“The result of the debate was a refusal to modify the Calvinistic statement in this direction — or perhaps we should say the definitive rejection of the Amyraldian views and the adoption of language which was precisely framed to exclude them.”

So according to Warfield, the following confessional statement “was precisely framed to exclude” the modified Amyraldianism:

“Neither are any other redeemed by Christ, effectually called, justified, adopted, sanctified, and saved, but the elect only.”

If the language of this statement was appropriate for excluding the view that Christ provided for all the non-elect a hypothetical salvation conditioned on a faith which they will never exercise, then this language is also appropriate for excluding the view that Christ provided for some non-elect a corporate salvation conditioned on a perseverance which they will never exercise. The criticism that this confessional language is not relevant to any Federal Vision teaching because it does not use the appropriate qualifiers would also make this language irrelevant to modified Amyraldianism, the very doctrine which, according to Warfield, it was framed to exclude. Such criticism must be misguided because it proves too much.

In the earlier days of the Federal Vision, some proponents made statements which seemed to define the corporate salvation experienced by everyone in the visible church as the common product of an undifferentiated, homogeneous grace in which the elect persevere and the non-elect do not. This is analogous to the original Amyraldian position. In one, there is a hypothetical redemption for all without exception conditioned on faith; in the other, there is a corporate salvation for all in the visible church head for head conditioned on perseverance.

Later some Federal Vision proponents made clear that the differing outcomes (perseverance for the elect and non-perseverance for the non-elect) must indicate differences in the corporate salvation experienced by the elect and the non-elect in the visible church. This more refined view is analogous to the modified Amyraldianism discussed above. One teaches a definite atonement for the elect; the other teaches a corporate salvation with the seeds of perseverance in it for the elect in the visible church. One teaches a hypothetical atonement for the non-elect conditioned on a faith which the non-elect will never exercise; the other teaches a corporate salvation without the seeds of perseverance for the non-elect in the visible church conditioned on a perseverance which the non-elect will never exercise. In contrast to these Federal Vision and Amyraldian views, the confession teaches that “neither are any other redeemed by Christ, effectually called, justified, adopted, sanctified, and saved, but the elect only.” According to the confession, both the elect and the non-elect in the visible church may experience the outward privileges of the church and the common operations of the Spirit.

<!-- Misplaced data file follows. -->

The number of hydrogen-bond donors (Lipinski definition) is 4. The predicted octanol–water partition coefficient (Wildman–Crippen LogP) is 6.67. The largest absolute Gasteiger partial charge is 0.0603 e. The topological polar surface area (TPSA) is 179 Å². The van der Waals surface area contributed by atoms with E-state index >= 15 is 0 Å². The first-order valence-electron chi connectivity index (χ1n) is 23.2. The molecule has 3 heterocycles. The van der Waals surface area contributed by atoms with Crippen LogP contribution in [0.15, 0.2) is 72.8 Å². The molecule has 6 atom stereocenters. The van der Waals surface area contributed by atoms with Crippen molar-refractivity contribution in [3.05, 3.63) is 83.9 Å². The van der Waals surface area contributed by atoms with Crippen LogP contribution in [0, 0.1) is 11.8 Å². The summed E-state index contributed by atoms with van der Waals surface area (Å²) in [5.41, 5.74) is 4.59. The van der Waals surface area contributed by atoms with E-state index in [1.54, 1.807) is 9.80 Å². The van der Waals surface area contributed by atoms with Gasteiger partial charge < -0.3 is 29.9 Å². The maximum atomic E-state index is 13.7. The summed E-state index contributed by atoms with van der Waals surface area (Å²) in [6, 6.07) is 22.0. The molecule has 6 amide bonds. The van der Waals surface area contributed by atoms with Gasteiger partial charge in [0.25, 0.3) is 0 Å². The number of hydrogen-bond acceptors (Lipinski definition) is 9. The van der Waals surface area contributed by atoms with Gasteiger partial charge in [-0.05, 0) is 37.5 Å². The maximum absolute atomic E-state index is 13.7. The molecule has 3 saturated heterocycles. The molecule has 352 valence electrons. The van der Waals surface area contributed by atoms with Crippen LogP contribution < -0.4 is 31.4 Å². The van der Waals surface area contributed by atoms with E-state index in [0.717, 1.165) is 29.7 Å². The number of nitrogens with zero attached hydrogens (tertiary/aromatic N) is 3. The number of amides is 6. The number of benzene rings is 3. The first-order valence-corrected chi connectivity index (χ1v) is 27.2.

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Responses

  1. When one views the atonement from the perspective of God’s revealed will, one sees an atonement of infinite saving value which God freely, genuinely and sincerely offers indiscriminately through the gospel message.

    I’ve never quite understood how the “infinite saving value” of the atonement argument adequately answers the objection raised by the “free offer” of the gospel. There’s no doubt that the Son of God is “infinitely” valuable due to His divine nature. There’s also no doubt that in itself His atoning death was “infinitely” valuable and fully capable of saving every person who has ever lived had God determined to do so.

    But this is only a hypothetical “infinite” sufficiency when it comes to the actual accomplishment of the atonement. The fact still remains that only the sins of the elect were imputed to Christ; He only “bore our sins in His own body on the tree” (1 Pet 2:24). Therefore, the atonement is not actually “infinitely” sufficient to save the non-elect if they would believe the “free offer” of the gospel, because Christ did not actually bear their sins or suffer the penalty of death in their stead. It seems much more biblical to simply say that Christ’s death was “infinitely” sufficient to save all those for whom it was intended and accomplished — that is, the elect.

    “By that will we have been sanctified through the offering of the body of Jesus Christ once for all…For by one offering He has perfected forever those who are being sanctified.” (Heb 10:10, 14)

  2. Thank you for your comments, Roger.

    One thing I respect about Calvinism is its recognition of the creaturely limitations upon our understanding. I believe God can tie every loose end of doctrine, and He has revealed to us in Scripture many of the “knots” He uses. God has, however, not revealed every such knot to us, and some of these unrevealed knots are beyond our comprehension. I believe that some of the knots which God uses in tying up what are, from our perspective, loose ends in the relationship between God’s decretive will and God’s preceptive will, are beyond our comprehension. This limits our ability to understand in exhaustive detail the relationship between a definite atonement and the free offer of the gospel. We distort revealed truth when we begin tying our own little comprehensible knots as substitutes for those which God hasn’t revealed because they are beyond our comprehension. We are tempted to do that because we want a neat doctrinal package with no apparent loose ends. When we do that, human reason ceases to be the servant of divine revelation and exalts itself as coregent or king.